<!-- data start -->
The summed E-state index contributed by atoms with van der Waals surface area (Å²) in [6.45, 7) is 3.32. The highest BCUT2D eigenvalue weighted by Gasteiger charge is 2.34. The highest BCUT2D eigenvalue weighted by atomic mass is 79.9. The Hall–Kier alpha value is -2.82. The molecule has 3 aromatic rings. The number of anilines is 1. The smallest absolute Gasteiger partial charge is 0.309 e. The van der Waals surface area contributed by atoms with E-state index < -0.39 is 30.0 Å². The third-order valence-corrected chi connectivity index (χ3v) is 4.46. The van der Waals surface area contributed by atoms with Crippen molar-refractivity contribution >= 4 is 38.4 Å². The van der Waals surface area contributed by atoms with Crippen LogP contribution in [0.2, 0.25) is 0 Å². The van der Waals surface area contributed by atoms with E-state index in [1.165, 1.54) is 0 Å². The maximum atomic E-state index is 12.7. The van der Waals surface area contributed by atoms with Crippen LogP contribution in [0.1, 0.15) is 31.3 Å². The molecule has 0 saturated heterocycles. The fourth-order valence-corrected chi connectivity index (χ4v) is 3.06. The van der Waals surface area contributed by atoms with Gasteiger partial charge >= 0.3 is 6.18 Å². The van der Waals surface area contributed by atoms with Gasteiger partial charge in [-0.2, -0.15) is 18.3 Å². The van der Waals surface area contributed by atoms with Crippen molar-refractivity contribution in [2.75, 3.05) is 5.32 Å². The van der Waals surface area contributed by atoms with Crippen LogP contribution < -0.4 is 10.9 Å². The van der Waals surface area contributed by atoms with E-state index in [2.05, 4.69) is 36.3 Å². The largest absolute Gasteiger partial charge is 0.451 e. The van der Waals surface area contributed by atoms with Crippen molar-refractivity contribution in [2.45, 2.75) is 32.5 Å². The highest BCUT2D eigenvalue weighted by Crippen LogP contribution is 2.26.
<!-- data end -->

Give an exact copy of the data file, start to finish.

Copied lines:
The summed E-state index contributed by atoms with van der Waals surface area (Å²) in [6.45, 7) is 3.32. The highest BCUT2D eigenvalue weighted by Gasteiger charge is 2.34. The highest BCUT2D eigenvalue weighted by atomic mass is 79.9. The Hall–Kier alpha value is -2.82. The molecule has 3 aromatic rings. The number of anilines is 1. The smallest absolute Gasteiger partial charge is 0.309 e. The van der Waals surface area contributed by atoms with E-state index < -0.39 is 30.0 Å². The third-order valence-corrected chi connectivity index (χ3v) is 4.46. The van der Waals surface area contributed by atoms with Crippen molar-refractivity contribution >= 4 is 38.4 Å². The van der Waals surface area contributed by atoms with Crippen LogP contribution in [0.2, 0.25) is 0 Å². The van der Waals surface area contributed by atoms with E-state index in [1.165, 1.54) is 0 Å². The maximum atomic E-state index is 12.7. The van der Waals surface area contributed by atoms with Crippen LogP contribution in [0.1, 0.15) is 31.3 Å². The molecule has 0 saturated heterocycles. The fourth-order valence-corrected chi connectivity index (χ4v) is 3.06. The van der Waals surface area contributed by atoms with Gasteiger partial charge >= 0.3 is 6.18 Å². The van der Waals surface area contributed by atoms with Gasteiger partial charge in [-0.2, -0.15) is 18.3 Å². The van der Waals surface area contributed by atoms with Crippen molar-refractivity contribution in [2.75, 3.05) is 5.32 Å². The van der Waals surface area contributed by atoms with Crippen LogP contribution < -0.4 is 10.9 Å². The van der Waals surface area contributed by atoms with E-state index in [2.05, 4.69) is 36.3 Å². The largest absolute Gasteiger partial charge is 0.451 e. The van der Waals surface area contributed by atoms with Crippen molar-refractivity contribution in [2.45, 2.75) is 32.5 Å². The highest BCUT2D eigenvalue weighted by Crippen LogP contribution is 2.26.